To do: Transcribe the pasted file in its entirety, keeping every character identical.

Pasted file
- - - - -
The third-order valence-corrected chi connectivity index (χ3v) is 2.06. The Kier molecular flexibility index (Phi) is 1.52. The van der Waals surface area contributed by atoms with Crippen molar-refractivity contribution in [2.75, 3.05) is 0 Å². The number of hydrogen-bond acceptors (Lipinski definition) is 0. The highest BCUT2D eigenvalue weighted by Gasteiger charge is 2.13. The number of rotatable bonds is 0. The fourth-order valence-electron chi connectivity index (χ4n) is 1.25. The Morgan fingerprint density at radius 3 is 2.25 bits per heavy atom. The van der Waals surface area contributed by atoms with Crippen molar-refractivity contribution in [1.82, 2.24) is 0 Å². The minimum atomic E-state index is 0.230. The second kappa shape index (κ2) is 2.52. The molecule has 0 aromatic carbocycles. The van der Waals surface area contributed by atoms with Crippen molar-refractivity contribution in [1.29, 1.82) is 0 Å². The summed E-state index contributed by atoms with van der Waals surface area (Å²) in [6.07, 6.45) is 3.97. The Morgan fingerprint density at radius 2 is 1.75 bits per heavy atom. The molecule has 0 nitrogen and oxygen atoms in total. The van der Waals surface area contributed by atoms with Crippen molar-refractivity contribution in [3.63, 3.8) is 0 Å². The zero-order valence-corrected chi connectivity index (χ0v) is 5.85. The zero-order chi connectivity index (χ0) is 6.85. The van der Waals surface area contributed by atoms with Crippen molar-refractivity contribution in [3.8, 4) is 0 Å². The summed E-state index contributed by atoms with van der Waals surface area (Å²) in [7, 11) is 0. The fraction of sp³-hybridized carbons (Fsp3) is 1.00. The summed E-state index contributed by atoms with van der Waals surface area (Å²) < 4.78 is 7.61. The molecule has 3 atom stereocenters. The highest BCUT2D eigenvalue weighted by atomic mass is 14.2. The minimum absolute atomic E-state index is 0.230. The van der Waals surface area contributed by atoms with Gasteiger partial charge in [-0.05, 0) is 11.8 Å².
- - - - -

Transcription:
The third-order valence-corrected chi connectivity index (χ3v) is 2.06. The Kier molecular flexibility index (Phi) is 1.52. The van der Waals surface area contributed by atoms with Crippen molar-refractivity contribution in [2.75, 3.05) is 0 Å². The number of hydrogen-bond acceptors (Lipinski definition) is 0. The highest BCUT2D eigenvalue weighted by Gasteiger charge is 2.13. The number of rotatable bonds is 0. The fourth-order valence-electron chi connectivity index (χ4n) is 1.25. The Morgan fingerprint density at radius 3 is 2.25 bits per heavy atom. The van der Waals surface area contributed by atoms with Crippen molar-refractivity contribution in [1.82, 2.24) is 0 Å². The minimum atomic E-state index is 0.230. The second kappa shape index (κ2) is 2.52. The molecule has 0 aromatic carbocycles. The van der Waals surface area contributed by atoms with Crippen molar-refractivity contribution in [1.29, 1.82) is 0 Å². The summed E-state index contributed by atoms with van der Waals surface area (Å²) in [6.07, 6.45) is 3.97. The Morgan fingerprint density at radius 2 is 1.75 bits per heavy atom. The molecule has 0 nitrogen and oxygen atoms in total. The van der Waals surface area contributed by atoms with Crippen molar-refractivity contribution in [3.63, 3.8) is 0 Å². The zero-order valence-corrected chi connectivity index (χ0v) is 5.85. The zero-order chi connectivity index (χ0) is 6.85. The van der Waals surface area contributed by atoms with Crippen molar-refractivity contribution in [3.8, 4) is 0 Å². The summed E-state index contributed by atoms with van der Waals surface area (Å²) in [7, 11) is 0. The fraction of sp³-hybridized carbons (Fsp3) is 1.00. The summed E-state index contributed by atoms with van der Waals surface area (Å²) < 4.78 is 7.61. The molecule has 3 atom stereocenters. The highest BCUT2D eigenvalue weighted by atomic mass is 14.2. The minimum absolute atomic E-state index is 0.230. The van der Waals surface area contributed by atoms with Gasteiger partial charge in [-0.05, 0) is 11.8 Å².